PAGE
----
The marketplace for internet-connected goods and services surely will continue to expand, and the product and service landscape will advance rapidly. Whether we will see more than $10 trillion dollars of annual economic impact has yet to be determined. In this fast-moving environment, companies considering investment in the Internet of Things and Big Data and the attorneys who advise them would be well served to monitor the evolving regulatory and legislative landscape.
Peter Lefkowitz is Chief Counsel for Privacy & Data Protection, and Chief Privacy Officer, at General Electric. Mr. Lefkowitz previously served on the Boston Bar Journal’s Board of Editors.
The right to be indicted by a grand jury in cases of capital and serious offenses is guaranteed under the Fifth Amendment to the U.S. Constitution and Article 12 of the Massachusetts Declaration of Rights. Grand jury proceedings have been the focus of national attention this past year. Yet few people across this country understand how a grand jury functions. Further, grand juries vary from state to state in make-up, jurisdiction, and procedure. Here in Massachusetts, grand jury practice strives to maintain the integrity and character of this essential component of our criminal justice system.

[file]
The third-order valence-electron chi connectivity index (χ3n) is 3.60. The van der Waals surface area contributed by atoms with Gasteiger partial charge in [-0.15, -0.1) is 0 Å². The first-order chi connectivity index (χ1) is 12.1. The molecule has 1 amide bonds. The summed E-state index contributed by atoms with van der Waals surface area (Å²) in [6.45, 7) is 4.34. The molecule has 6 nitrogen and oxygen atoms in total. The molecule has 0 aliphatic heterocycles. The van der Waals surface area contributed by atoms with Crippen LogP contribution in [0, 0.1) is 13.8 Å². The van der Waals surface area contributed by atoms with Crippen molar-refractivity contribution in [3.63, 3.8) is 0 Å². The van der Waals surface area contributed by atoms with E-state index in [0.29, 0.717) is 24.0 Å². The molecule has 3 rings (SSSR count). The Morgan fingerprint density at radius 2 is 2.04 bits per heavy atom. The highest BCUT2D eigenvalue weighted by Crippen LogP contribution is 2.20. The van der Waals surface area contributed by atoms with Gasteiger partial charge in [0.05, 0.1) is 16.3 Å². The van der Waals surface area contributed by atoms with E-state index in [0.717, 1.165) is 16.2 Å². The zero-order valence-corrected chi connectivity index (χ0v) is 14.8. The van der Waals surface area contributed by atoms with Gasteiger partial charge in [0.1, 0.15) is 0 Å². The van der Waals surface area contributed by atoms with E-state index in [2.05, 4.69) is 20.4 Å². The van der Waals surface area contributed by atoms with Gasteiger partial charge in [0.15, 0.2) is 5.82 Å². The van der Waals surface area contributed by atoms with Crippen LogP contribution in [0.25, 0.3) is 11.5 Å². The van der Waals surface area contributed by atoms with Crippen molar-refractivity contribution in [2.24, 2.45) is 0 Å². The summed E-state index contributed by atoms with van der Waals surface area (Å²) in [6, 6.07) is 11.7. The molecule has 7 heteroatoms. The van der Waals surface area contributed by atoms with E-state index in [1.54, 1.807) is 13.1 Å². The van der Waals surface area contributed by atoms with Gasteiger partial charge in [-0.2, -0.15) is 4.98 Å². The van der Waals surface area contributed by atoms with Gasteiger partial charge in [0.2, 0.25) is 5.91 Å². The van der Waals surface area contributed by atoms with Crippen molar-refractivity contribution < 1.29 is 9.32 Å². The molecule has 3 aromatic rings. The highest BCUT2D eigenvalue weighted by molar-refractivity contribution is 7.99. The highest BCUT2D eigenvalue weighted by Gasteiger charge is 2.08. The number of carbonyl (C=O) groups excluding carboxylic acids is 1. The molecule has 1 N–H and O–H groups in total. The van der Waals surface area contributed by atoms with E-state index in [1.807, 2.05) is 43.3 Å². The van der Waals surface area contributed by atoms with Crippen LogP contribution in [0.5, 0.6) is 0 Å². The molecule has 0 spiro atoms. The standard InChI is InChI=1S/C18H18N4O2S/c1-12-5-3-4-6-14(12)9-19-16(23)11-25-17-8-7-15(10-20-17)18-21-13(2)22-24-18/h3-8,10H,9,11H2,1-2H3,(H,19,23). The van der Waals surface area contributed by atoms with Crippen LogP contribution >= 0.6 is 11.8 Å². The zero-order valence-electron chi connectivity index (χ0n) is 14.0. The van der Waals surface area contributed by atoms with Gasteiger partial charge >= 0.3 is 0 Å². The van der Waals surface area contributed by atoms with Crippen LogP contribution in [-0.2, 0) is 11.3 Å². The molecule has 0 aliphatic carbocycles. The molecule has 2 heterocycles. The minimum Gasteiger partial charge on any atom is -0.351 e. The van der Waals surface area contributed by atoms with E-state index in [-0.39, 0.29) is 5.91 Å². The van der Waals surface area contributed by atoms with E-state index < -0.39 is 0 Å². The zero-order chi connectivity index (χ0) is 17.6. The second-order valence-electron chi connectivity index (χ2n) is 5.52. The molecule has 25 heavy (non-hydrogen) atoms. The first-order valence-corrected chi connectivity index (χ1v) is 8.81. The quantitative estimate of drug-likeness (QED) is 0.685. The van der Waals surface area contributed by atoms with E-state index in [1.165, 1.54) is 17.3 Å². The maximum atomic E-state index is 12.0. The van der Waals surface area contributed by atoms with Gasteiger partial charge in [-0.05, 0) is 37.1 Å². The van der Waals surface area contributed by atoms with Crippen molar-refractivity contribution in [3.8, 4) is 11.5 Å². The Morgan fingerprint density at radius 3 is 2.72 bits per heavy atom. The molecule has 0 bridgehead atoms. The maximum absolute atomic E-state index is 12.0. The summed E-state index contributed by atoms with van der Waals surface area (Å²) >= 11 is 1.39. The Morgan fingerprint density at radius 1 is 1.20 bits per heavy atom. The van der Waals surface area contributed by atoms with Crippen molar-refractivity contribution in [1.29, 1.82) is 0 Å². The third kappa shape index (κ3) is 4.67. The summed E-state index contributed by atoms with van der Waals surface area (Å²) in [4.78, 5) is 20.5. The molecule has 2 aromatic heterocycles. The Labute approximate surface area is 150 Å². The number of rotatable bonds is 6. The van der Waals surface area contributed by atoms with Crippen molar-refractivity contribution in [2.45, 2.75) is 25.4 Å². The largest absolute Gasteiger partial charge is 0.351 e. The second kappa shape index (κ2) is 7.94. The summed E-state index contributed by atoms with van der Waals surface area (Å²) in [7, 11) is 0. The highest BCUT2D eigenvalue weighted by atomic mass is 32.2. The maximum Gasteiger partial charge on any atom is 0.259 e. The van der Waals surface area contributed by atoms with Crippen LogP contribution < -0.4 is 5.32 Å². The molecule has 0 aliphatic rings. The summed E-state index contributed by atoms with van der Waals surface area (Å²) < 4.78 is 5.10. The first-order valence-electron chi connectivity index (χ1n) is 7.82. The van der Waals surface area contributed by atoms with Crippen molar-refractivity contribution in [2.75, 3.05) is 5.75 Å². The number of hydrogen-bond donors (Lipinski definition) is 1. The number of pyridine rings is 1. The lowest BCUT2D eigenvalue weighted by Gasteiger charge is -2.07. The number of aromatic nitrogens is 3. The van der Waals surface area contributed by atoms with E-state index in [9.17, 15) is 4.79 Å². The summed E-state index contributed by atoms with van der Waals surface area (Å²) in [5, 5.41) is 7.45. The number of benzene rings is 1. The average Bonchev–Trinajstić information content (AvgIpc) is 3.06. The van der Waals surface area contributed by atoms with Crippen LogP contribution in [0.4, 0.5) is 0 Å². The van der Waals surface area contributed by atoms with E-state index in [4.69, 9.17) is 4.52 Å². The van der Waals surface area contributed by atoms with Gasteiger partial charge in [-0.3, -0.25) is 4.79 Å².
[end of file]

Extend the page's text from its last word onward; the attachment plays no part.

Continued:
The grand jury occupies a unique and historic place in our jurisprudence. See Jones v. Robbins, 8 Gray 329, 342-50 (1857); Commonwealth v. Riley, 73 Mass. App. Ct. 721, 726 (2009). Comprised of citizens who sit independently and in secret, “the grand jury have the dual function of determining whether there is probable cause to believe a crime has been committed and of protecting citizens against unfounded criminal prosecutions.” Lataille v. District Ct. of E. Hampden, 366 Mass. 525, 532 (1974). Probable cause is reasonable grounds to believe that a crime has been committed by a certain person. “[A]t the very least the grand jury must hear sufficient evidence to establish the identity of the accused and probable cause to arrest him.” Commonwealth v. McCarthy, 385 Mass. 160, 163 (1982) (citations omitted).